Monday, 22 December 2014 13:41

Microsoft and Google hit with DDoS Attack?

What is a DDoS Attack?

For a lot of us without an understanding of network security, it is easy to think about DDoS attacks as a single thing companies can simply solve. But the term DDoS covers a large class of malicious attacks on network or internet infrastructure, so while some defenses may be simple, others are not so easily constructed.

Some DDoS attacks flood servers with traffic in order to bring them down, but the most common DDoS attacks work at a network layer, blasting senseless traffic at target systems, in this case Microsoft and Google, hoping to overwhelm them and exhaust all available bandwidth.

However, other denial-of-service attacks can include locking other users out, like through multiple failed password reset attempts knocking out your services. Administrators and software must Identifying the attacker against all of the legitimate traffic.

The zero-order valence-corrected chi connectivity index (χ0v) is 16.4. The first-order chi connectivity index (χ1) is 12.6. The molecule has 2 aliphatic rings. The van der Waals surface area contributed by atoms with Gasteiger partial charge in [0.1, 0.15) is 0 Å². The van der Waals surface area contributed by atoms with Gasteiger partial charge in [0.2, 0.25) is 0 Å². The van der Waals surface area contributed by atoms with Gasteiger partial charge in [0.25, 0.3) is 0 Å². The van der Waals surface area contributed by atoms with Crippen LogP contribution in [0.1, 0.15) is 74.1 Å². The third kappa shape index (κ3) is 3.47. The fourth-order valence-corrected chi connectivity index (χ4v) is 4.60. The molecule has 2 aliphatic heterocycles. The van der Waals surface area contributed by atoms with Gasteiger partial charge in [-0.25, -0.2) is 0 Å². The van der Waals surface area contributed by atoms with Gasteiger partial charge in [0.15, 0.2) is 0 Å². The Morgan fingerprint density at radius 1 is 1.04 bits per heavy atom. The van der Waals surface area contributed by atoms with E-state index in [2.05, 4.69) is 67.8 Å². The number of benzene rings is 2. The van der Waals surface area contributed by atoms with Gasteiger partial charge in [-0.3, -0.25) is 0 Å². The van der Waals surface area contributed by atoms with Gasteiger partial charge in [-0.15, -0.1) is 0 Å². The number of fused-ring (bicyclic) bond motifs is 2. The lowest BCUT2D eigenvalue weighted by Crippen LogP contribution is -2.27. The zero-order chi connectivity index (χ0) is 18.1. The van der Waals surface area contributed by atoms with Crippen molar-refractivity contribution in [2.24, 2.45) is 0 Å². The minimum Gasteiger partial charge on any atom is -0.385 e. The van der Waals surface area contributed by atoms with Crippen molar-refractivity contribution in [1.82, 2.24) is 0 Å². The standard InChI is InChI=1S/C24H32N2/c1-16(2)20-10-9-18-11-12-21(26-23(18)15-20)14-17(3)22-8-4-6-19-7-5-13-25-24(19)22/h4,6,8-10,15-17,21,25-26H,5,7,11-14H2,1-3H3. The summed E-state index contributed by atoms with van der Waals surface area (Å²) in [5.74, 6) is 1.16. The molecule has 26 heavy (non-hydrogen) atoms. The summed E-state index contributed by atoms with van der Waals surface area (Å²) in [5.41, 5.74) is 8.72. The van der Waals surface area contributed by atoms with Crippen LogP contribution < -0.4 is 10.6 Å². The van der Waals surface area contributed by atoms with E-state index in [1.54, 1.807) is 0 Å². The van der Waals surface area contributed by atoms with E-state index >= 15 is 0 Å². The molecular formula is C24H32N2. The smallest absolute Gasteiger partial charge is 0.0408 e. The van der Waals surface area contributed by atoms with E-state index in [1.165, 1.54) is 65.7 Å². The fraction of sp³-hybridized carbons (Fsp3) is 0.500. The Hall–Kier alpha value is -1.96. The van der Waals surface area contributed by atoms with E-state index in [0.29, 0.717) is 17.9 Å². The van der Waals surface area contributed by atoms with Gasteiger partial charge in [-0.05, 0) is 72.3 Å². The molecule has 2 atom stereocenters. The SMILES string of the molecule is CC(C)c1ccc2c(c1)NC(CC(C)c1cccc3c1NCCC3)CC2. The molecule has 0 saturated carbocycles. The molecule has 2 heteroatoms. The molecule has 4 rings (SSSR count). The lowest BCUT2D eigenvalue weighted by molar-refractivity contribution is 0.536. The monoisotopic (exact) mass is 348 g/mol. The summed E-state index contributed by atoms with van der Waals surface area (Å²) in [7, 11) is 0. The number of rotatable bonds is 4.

Unstopped, and it's very difficult, the lethal traffic ends up causing a shutdown of the target servers, and/or squeezing out legitimate traffic to and from the target.

Why are DDoS Attacks so Difficult to Defend Against?

The mix of distributed attacking traffic and legitimate traffic during a DDoS attack is precisely why they’re so hard to defend against. When you’re being simultaneously bombarded by hundreds or thousands of attackers it takes valuable time and bandwidth that you and I don’t have. Some companies choose to treat DDoS attacks as an occasional inconvenience, as it's just so difficult to defend against them.

What Can Companies Do?

We need to get tougher at finding where these attacks originate and with government help in international cases pursue them to the end. Prosecution without fail will deter them, new technologies are needed to stop them! We take this very seriously and have many systems in place to protect our network, as an end user you can take Microsofts advice and tighten your own network down: